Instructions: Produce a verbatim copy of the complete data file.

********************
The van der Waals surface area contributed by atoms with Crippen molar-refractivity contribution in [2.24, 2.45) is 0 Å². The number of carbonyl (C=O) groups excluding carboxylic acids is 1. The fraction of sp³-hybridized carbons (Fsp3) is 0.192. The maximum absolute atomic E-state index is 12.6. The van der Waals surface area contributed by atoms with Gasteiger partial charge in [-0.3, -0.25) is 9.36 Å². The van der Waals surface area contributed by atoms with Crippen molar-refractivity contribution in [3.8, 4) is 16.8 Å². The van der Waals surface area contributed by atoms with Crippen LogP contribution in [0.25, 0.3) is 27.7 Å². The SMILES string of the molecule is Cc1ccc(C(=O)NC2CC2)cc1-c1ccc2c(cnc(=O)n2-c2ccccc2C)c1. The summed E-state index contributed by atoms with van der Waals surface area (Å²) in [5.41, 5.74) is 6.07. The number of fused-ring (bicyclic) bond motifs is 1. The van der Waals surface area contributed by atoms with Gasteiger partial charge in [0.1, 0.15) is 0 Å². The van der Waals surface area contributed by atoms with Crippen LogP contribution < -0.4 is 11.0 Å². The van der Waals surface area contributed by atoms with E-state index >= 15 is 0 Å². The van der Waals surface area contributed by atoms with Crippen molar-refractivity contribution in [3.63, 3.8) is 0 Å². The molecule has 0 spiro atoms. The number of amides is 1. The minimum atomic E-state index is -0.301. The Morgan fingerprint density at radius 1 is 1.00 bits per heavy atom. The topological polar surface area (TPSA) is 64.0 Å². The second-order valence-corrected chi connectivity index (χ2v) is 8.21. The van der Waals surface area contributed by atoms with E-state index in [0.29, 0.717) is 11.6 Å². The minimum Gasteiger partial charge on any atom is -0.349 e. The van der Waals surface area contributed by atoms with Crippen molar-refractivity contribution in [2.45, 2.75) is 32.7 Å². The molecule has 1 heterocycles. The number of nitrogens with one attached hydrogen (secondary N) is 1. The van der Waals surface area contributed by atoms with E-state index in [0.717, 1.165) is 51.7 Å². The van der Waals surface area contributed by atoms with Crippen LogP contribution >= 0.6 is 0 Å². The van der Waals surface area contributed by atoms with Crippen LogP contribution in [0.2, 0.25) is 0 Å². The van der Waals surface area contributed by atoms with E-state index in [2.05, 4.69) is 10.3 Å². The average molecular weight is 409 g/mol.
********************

The van der Waals surface area contributed by atoms with Crippen molar-refractivity contribution in [2.24, 2.45) is 0 Å². The number of carbonyl (C=O) groups excluding carboxylic acids is 1. The fraction of sp³-hybridized carbons (Fsp3) is 0.192. The maximum absolute atomic E-state index is 12.6. The van der Waals surface area contributed by atoms with Gasteiger partial charge in [-0.3, -0.25) is 9.36 Å². The van der Waals surface area contributed by atoms with Crippen molar-refractivity contribution in [3.8, 4) is 16.8 Å². The van der Waals surface area contributed by atoms with Crippen LogP contribution in [0.25, 0.3) is 27.7 Å². The SMILES string of the molecule is Cc1ccc(C(=O)NC2CC2)cc1-c1ccc2c(cnc(=O)n2-c2ccccc2C)c1. The summed E-state index contributed by atoms with van der Waals surface area (Å²) in [5.41, 5.74) is 6.07. The number of fused-ring (bicyclic) bond motifs is 1. The van der Waals surface area contributed by atoms with Gasteiger partial charge in [0.1, 0.15) is 0 Å². The van der Waals surface area contributed by atoms with Crippen LogP contribution < -0.4 is 11.0 Å². The van der Waals surface area contributed by atoms with E-state index >= 15 is 0 Å². The van der Waals surface area contributed by atoms with Crippen molar-refractivity contribution in [3.63, 3.8) is 0 Å². The molecule has 0 spiro atoms. The number of amides is 1. The minimum atomic E-state index is -0.301. The Morgan fingerprint density at radius 1 is 1.00 bits per heavy atom. The topological polar surface area (TPSA) is 64.0 Å². The second-order valence-corrected chi connectivity index (χ2v) is 8.21. The van der Waals surface area contributed by atoms with E-state index in [0.29, 0.717) is 11.6 Å². The minimum Gasteiger partial charge on any atom is -0.349 e. The van der Waals surface area contributed by atoms with Crippen molar-refractivity contribution in [2.45, 2.75) is 32.7 Å². The molecule has 1 heterocycles. The number of nitrogens with one attached hydrogen (secondary N) is 1. The van der Waals surface area contributed by atoms with E-state index in [0.717, 1.165) is 51.7 Å². The van der Waals surface area contributed by atoms with Crippen LogP contribution >= 0.6 is 0 Å². The van der Waals surface area contributed by atoms with Crippen LogP contribution in [0.2, 0.25) is 0 Å². The van der Waals surface area contributed by atoms with E-state index in [2.05, 4.69) is 10.3 Å². The average molecular weight is 409 g/mol.